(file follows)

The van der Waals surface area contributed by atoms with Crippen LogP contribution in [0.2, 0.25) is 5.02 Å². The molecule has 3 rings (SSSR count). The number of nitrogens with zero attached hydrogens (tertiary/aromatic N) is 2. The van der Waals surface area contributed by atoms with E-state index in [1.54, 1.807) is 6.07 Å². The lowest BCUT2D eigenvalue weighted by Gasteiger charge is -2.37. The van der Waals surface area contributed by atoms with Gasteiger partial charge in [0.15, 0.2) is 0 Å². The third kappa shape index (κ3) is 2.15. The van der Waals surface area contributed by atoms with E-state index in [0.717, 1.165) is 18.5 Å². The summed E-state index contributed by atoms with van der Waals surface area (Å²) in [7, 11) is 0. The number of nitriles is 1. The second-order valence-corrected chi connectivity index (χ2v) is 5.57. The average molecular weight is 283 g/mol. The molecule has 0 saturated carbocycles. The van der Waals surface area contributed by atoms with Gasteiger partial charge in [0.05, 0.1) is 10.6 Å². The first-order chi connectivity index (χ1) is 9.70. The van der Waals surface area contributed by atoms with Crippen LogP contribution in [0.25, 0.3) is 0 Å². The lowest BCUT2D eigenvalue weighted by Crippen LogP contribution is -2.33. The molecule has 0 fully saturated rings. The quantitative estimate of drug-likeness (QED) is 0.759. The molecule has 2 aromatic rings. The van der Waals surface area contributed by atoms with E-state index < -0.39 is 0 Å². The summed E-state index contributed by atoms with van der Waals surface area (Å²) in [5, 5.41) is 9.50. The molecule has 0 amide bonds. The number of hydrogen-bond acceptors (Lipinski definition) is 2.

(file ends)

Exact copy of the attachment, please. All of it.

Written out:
The van der Waals surface area contributed by atoms with Crippen LogP contribution in [0.2, 0.25) is 5.02 Å². The molecule has 3 rings (SSSR count). The number of nitrogens with zero attached hydrogens (tertiary/aromatic N) is 2. The van der Waals surface area contributed by atoms with E-state index in [1.54, 1.807) is 6.07 Å². The lowest BCUT2D eigenvalue weighted by Gasteiger charge is -2.37. The van der Waals surface area contributed by atoms with Gasteiger partial charge in [0.15, 0.2) is 0 Å². The third kappa shape index (κ3) is 2.15. The van der Waals surface area contributed by atoms with E-state index in [0.717, 1.165) is 18.5 Å². The summed E-state index contributed by atoms with van der Waals surface area (Å²) in [7, 11) is 0. The number of nitriles is 1. The second-order valence-corrected chi connectivity index (χ2v) is 5.57. The average molecular weight is 283 g/mol. The molecule has 0 saturated carbocycles. The van der Waals surface area contributed by atoms with Gasteiger partial charge in [0.05, 0.1) is 10.6 Å². The first-order chi connectivity index (χ1) is 9.70. The van der Waals surface area contributed by atoms with Crippen LogP contribution in [0.25, 0.3) is 0 Å². The lowest BCUT2D eigenvalue weighted by Crippen LogP contribution is -2.33. The molecule has 0 fully saturated rings. The quantitative estimate of drug-likeness (QED) is 0.759. The molecule has 2 aromatic rings. The van der Waals surface area contributed by atoms with E-state index < -0.39 is 0 Å². The summed E-state index contributed by atoms with van der Waals surface area (Å²) in [5, 5.41) is 9.50. The molecule has 0 amide bonds. The number of hydrogen-bond acceptors (Lipinski definition) is 2.